UN General Assembly demands Russia withdraw troops from Ukraine

In historic UN General Assembly vote, 141 nations reprimand Russia over its invasion of Ukraine, demand withdrawal of forces.

UN Delegates react as results of the voting are displayed during the 11th emergency special session of the 193-member U.N. General Assembly on Russia's invasion of Ukraine,
Delegates react as results of the voting are displayed during the 11th emergency special session of the 193-member UN General Assembly on Russia's invasion of Ukraine [Carlo Allegri/ Reuters]

Most of the world’s nations have voted in favour of a United Nations resolution demanding that Russia “immediately, completely and unconditionally” withdraw its military forces from Ukraine, in a powerful rebuke of Moscow’s invasion of its neighbour.

The resolution was adopted on Wednesday at a rare emergency session of the UN General Assembly.

It was supported by 141 of the UN’s 193 members.

China, India and South Africa were among the 35 countries that abstained, while just five – Eritrea, North Korea, Syria, Belarus and of course Russia – voted against it.

The resolution “deplores” Russia’s “aggression against Ukraine” and condemns President Vladimir Putin’s decision to put his nuclear forces on alert.

While General Assembly resolutions are non-binding, they carry political weight, with Wednesday’s vote representing a symbolic victory for Ukraine and increasing Moscow’s international isolation.

Even Russia’s traditional ally Serbia voted against it.

UN Secretary-General Antonio Guterres said the General Assembly’s message was “loud and clear”.

“End hostilities in Ukraine – now. Silence the guns – now,” he said in a statement. “As bad as the situation is for the people in Ukraine right now, it threatens to get much, much worse. The ticking clock is a time bomb.”

Interactive showing how countries voted.
(Al Jazeera)

Nearly every General Assembly speaker unreservedly condemned the war.

“If the United Nations has any purpose, it is to prevent war,” said the United States’s UN envoy, Linda Thomas-Greenfield.

She said Russia was “preparing to increase the brutality of its campaign” and was “moving exceptionally lethal weaponry into Ukraine”, including cluster munitions and vacuum bombs.

Ukraine’s UN envoy, Sergiy Kyslytsya, called the resolution “one of the building blocks to build a wall to stop” the Russian offensive, and urged countries to support the text.

“They [Russia] have come to deprive Ukraine of the very right to exist,” Kyslytsya told the Assembly ahead of the vote. “It’s already clear that the goal of Russia is not an occupation only. It is genocide.”

‘Double standards’

But Russia’s envoy denied that Moscow was targeting civilians.

Vassily Nebenzia repeated Russia’s assertion its action was a special military operation aimed at ending purported attacks on civilians in the self-declared Moscow-backed republics of Donetsk and Luhansk in eastern Ukraine.

Nebenzia charged that Ukrainian forces were using civilians as human shields and deploying heavy weapons in civilian areas.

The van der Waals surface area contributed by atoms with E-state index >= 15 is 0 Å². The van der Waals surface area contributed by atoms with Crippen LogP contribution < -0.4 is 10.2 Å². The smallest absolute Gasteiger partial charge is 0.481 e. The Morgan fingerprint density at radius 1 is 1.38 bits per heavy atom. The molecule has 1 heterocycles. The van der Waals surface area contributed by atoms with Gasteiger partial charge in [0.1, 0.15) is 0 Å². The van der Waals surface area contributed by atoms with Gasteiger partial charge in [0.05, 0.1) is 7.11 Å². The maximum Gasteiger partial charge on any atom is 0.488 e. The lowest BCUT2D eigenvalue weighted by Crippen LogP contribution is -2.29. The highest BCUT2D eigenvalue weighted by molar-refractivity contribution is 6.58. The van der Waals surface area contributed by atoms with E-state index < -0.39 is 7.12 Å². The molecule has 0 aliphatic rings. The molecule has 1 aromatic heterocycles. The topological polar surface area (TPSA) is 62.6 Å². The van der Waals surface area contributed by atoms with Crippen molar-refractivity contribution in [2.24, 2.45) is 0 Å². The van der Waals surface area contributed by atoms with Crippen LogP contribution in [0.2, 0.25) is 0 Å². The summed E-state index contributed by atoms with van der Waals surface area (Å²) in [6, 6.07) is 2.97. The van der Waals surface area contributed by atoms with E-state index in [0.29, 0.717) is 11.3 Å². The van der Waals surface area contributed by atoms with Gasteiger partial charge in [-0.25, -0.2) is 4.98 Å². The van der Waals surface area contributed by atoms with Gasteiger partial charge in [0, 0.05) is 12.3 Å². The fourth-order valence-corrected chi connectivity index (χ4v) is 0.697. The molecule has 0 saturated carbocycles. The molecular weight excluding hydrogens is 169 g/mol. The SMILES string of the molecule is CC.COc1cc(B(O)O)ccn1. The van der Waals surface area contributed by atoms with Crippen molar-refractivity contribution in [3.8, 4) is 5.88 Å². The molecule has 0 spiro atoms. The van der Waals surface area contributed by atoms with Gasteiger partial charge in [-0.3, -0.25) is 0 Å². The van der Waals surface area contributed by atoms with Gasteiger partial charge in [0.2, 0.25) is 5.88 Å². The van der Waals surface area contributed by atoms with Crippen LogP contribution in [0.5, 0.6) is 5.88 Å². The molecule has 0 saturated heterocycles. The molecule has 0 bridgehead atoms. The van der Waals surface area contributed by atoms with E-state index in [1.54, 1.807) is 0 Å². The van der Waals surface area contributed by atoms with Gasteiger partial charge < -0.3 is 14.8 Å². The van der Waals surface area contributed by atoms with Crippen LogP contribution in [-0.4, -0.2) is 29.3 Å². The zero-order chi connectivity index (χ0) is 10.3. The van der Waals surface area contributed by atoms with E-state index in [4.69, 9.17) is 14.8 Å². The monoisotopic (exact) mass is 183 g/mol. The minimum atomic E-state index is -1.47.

“Your refusal to support today’s draft resolution is a vote for a peaceful Ukraine free from radicalism and neo-Nazism,” he told the Assembly.

Russia’s ally Belarus also offered a staunch defence of the invasion.

Ambassador Valentin Rybakov blasted sanctions imposed by the West on Russia as “the worst example of economic and financial terrorism”.

And he followed other Russian allies, such as Syria, in condemning the “double standards” of Western nations who have invaded countries including Libya, Iraq and Afghanistan in recent decades.

The text of the resolution – led by European countries in coordination with Ukraine – has undergone numerous changes in recent days. It no longer “condemns” the invasion as initially expected, but instead “deplores in the strongest terms the Russian Federation’s aggression against Ukraine”.

The United Arab Emirates (UAE), which had voted down a similar text at the UN Security Council, came out in favour of the new text.

“Right now, we recognise that this resolution adopted here today is a necessary signal of where we need to be going,” said the UAE envoy, Lana Nusseibeh.

“Resigning ourselves to a circle of perpetual violence and sanctions that only add to the suffering of civilians diminishes us all.”

Countries that abstained from Wednesday’s vote said the resolution was not conducive for dialogue.

China’s envoy, Zhang Jun, said the resolution did not undergo “full consultations with the whole membership” of the assembly.

“Nor does it take full consideration of the history and complexity of the current crisis. It does not highlight the importance of the principle of indivisible security or the urgency of promoting political settlement and stepping up diplomatic efforts,” he said.

“These are not in line with China’s consistent positions.”

China, which has grown increasingly close to Russia in recent years, says it will not participate in Western sanctions against Moscow.

South Africa’s envoy Mathu Joyini meanwhile said her country was abstaining from the vote because “the resolution we have considered today does not create an environment conducive for diplomacy, dialogue, and mediation”.

The last time the Security Council convened an emergency session of the General Assembly was in 1982, according to the UN website.

Source: Al Jazeera and news agencies